The Tampa Tribune editorial board write that, "with Obama winning a second term and the Democrats maintaining control of the U.S. Senate in last week's elections, coupled with the Supreme Court upholding the law's constitutionality, Florida leaders need to face reality."

Obamacare, and its personal health insurance mandate, now is cemented in U.S. law, at least for the foreseeable future. It would be foolish to think the law is going away.

Instead, Gov. Rick Scott, lawmakers and other state officials need to take thoughtful steps to implement the law and negotiate with the federal government for the best deal for Florida taxpayers and families.

"Like it or not, accept Obamacare".

Revenge of the Nones

"'Nones' — the religiously unaffiliated . . . are to the Democratic Party what evangelicals are to Republicans."

"Both groups are substantial in size, and they both matter a lot," said Alan Cooperman, associate director for research at the Pew Research Center's Forum on Religion & Public Life. In 2012, the "nones" were roughly the same size as white evangelicals. Both represent 19 percent of the American population.

Florida reflected the national trends as well, said Ken Wald, a political-science professor at the University of Florida. Evangelicals came out strongly for Romney, while the "nones" voted overwhelmingly for Obama.

"There's no reason to think Florida differed in any significant way from the national vote in the sense that both those groups are important constituencies," Wald said.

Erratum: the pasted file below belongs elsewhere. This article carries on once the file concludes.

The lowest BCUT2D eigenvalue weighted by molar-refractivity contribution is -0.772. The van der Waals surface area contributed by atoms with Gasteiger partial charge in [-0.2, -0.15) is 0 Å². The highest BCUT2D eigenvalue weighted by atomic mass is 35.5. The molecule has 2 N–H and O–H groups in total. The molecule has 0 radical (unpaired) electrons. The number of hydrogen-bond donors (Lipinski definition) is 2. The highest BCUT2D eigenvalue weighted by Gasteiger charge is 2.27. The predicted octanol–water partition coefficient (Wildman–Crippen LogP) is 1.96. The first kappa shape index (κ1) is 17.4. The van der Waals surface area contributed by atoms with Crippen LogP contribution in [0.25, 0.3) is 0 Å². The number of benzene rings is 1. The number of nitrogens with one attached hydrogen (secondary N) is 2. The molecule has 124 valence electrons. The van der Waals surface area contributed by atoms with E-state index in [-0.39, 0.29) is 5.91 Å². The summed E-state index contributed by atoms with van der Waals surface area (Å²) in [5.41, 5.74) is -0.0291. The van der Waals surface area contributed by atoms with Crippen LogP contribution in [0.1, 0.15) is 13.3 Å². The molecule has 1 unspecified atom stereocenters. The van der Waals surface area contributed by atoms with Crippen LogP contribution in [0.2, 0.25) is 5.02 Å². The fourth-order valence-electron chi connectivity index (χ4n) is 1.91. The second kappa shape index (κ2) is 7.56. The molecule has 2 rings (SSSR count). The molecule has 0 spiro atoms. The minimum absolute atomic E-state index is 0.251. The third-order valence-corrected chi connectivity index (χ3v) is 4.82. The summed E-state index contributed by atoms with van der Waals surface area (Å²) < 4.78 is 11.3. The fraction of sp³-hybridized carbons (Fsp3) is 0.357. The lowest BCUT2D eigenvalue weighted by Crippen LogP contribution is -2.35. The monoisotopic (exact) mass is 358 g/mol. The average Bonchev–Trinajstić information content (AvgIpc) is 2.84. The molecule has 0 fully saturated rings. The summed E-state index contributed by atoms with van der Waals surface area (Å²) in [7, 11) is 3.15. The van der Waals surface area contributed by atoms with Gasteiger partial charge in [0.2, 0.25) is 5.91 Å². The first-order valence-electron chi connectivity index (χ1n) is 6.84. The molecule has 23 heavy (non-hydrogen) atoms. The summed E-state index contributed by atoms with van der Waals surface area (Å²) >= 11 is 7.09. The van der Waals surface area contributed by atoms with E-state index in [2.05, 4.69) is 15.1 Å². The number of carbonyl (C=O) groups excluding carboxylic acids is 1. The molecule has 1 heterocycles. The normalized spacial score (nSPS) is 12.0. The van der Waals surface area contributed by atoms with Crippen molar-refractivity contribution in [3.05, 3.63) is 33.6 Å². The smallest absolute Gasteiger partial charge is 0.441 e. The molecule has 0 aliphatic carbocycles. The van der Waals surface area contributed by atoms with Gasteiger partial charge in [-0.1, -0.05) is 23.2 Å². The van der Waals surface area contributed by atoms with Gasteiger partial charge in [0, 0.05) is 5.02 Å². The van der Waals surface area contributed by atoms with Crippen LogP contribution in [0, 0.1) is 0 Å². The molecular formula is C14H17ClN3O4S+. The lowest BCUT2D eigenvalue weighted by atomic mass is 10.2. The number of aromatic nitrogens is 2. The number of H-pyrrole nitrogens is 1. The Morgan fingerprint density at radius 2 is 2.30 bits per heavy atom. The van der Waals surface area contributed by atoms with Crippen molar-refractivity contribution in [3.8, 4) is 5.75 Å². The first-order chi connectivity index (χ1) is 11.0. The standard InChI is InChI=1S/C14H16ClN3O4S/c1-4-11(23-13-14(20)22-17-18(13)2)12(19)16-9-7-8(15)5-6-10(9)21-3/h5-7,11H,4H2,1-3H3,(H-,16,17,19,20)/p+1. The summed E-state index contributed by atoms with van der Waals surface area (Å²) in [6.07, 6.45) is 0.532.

But the numbers of white, born-again evangelicals have declined from 21 percent in 2007, while the religiously unaffiliated have increased from 15 percent.

"The trends are moving in opposite directions. It's something the religious leaders should be very concerned about," said Dan Nejfelt, an editor with Faith and Public Life, a left-leaning faith-based organization.

Not so fast, say experts from the Pew Research Center. Evangelicals turned out for Romney in greater numbers this election than they did for John McCain in 2008 and at the same level — 79 percent — as for George Bush in 2004.

But though the evangelicals came out for Romney as they had for Bush, there was none of the enthusiasm of 2004, when conservative Christians turned the election into a moral crusade for social values, said Phillip Lucas, professor of religious studies at Stetson University in DeLand.

"That might have made a difference in Florida, where Obama won narrowly in overtime, Lucas said."
"I think a lot of evangelicals in key swing states, including Florida, said, 'I can't support either of these guys,'" he said.

At the same time, the religiously unaffiliated's support for Obama dropped from 75 percent in 2008 to 70 percent in 2012. Moreover, the "nones" might represent one in five Americans but only one in eight voters. Despite their growth in numbers, their percentage of the electorate remains where it was in 2008 at 12 percent.

"They are punching well below their weight," Cooperman said.

But in an election as close in popular vote as the 2012 election, even small shifts in voter turnout can make a difference. When it comes to evangelicals versus the religiously unaffiliated, the only significant difference between 2004 and 2012 is who won, said Greg Smith, a senior researcher at Pew.

"'Nones,' evangelicals played similar roles in election 2012".

"F--- Obama!"

"A Key West man who told his partner that "if Barack gets re-elected, I'm not going to be around" was found dead on Nov. 8, with the words 'F--- Obama!' scrawled on his will and two empty prescription bottles nearby." "Death of Key West man linked to Obama's reelection".